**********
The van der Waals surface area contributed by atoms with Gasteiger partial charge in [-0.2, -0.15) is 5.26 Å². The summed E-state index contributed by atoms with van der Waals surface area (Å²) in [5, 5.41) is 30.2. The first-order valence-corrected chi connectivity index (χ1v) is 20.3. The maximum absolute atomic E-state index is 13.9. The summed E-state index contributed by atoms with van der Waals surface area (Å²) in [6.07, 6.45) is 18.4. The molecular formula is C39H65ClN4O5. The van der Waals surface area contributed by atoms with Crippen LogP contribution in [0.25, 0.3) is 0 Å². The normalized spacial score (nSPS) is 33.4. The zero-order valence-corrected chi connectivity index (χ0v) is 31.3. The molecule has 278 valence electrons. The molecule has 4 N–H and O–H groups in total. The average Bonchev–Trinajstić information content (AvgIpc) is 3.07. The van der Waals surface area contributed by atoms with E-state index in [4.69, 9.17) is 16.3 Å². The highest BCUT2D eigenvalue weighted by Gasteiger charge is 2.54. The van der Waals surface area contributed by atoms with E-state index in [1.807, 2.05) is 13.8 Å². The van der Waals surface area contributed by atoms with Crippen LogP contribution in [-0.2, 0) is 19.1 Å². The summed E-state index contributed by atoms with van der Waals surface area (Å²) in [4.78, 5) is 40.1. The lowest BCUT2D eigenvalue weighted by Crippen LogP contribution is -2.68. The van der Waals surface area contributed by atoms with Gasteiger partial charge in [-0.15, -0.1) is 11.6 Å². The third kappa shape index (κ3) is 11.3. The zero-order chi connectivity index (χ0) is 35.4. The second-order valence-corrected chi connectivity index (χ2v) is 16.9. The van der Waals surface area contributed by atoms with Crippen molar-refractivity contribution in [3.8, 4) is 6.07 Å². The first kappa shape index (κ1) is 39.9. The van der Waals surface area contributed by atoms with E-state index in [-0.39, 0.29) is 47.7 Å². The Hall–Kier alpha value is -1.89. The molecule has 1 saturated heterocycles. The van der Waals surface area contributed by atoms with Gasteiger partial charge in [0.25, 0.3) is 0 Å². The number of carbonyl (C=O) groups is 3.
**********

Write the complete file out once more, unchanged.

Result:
The van der Waals surface area contributed by atoms with Gasteiger partial charge in [-0.2, -0.15) is 5.26 Å². The summed E-state index contributed by atoms with van der Waals surface area (Å²) in [5, 5.41) is 30.2. The first-order valence-corrected chi connectivity index (χ1v) is 20.3. The maximum absolute atomic E-state index is 13.9. The summed E-state index contributed by atoms with van der Waals surface area (Å²) in [6.07, 6.45) is 18.4. The molecular formula is C39H65ClN4O5. The van der Waals surface area contributed by atoms with Crippen LogP contribution in [0.25, 0.3) is 0 Å². The normalized spacial score (nSPS) is 33.4. The zero-order valence-corrected chi connectivity index (χ0v) is 31.3. The molecule has 278 valence electrons. The molecule has 4 N–H and O–H groups in total. The average Bonchev–Trinajstić information content (AvgIpc) is 3.07. The van der Waals surface area contributed by atoms with E-state index in [4.69, 9.17) is 16.3 Å². The highest BCUT2D eigenvalue weighted by Gasteiger charge is 2.54. The van der Waals surface area contributed by atoms with E-state index in [1.807, 2.05) is 13.8 Å². The van der Waals surface area contributed by atoms with Crippen LogP contribution in [-0.2, 0) is 19.1 Å². The summed E-state index contributed by atoms with van der Waals surface area (Å²) in [4.78, 5) is 40.1. The lowest BCUT2D eigenvalue weighted by Crippen LogP contribution is -2.68. The van der Waals surface area contributed by atoms with Gasteiger partial charge in [-0.15, -0.1) is 11.6 Å². The third kappa shape index (κ3) is 11.3. The zero-order chi connectivity index (χ0) is 35.4. The second-order valence-corrected chi connectivity index (χ2v) is 16.9. The van der Waals surface area contributed by atoms with Crippen molar-refractivity contribution in [3.8, 4) is 6.07 Å². The first kappa shape index (κ1) is 39.9. The van der Waals surface area contributed by atoms with E-state index in [-0.39, 0.29) is 47.7 Å². The Hall–Kier alpha value is -1.89. The molecule has 1 saturated heterocycles. The van der Waals surface area contributed by atoms with Gasteiger partial charge in [0.25, 0.3) is 0 Å². The number of carbonyl (C=O) groups is 3.